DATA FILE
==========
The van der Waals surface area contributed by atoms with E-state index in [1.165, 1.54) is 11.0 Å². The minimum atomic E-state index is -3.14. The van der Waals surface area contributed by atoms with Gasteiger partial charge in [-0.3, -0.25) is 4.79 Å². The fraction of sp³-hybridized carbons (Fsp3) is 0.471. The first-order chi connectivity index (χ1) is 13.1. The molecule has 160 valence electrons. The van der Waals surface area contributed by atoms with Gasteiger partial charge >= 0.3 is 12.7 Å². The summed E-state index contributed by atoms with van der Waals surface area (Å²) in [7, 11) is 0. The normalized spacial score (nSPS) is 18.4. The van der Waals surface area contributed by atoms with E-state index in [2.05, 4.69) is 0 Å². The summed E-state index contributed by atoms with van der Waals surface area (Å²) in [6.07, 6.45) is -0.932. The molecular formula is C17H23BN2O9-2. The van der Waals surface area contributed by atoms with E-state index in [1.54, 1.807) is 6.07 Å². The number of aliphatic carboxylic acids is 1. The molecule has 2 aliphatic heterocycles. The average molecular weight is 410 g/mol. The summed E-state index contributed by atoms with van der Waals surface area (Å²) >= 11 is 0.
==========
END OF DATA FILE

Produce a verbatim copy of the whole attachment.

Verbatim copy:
The van der Waals surface area contributed by atoms with E-state index in [1.165, 1.54) is 11.0 Å². The minimum atomic E-state index is -3.14. The van der Waals surface area contributed by atoms with Gasteiger partial charge in [-0.3, -0.25) is 4.79 Å². The fraction of sp³-hybridized carbons (Fsp3) is 0.471. The first-order chi connectivity index (χ1) is 13.1. The molecule has 160 valence electrons. The van der Waals surface area contributed by atoms with Gasteiger partial charge >= 0.3 is 12.7 Å². The summed E-state index contributed by atoms with van der Waals surface area (Å²) in [7, 11) is 0. The normalized spacial score (nSPS) is 18.4. The van der Waals surface area contributed by atoms with E-state index in [2.05, 4.69) is 0 Å². The summed E-state index contributed by atoms with van der Waals surface area (Å²) in [6.07, 6.45) is -0.932. The molecular formula is C17H23BN2O9-2. The van der Waals surface area contributed by atoms with E-state index in [1.54, 1.807) is 6.07 Å². The number of aliphatic carboxylic acids is 1. The molecule has 2 aliphatic heterocycles. The average molecular weight is 410 g/mol. The summed E-state index contributed by atoms with van der Waals surface area (Å²) >= 11 is 0.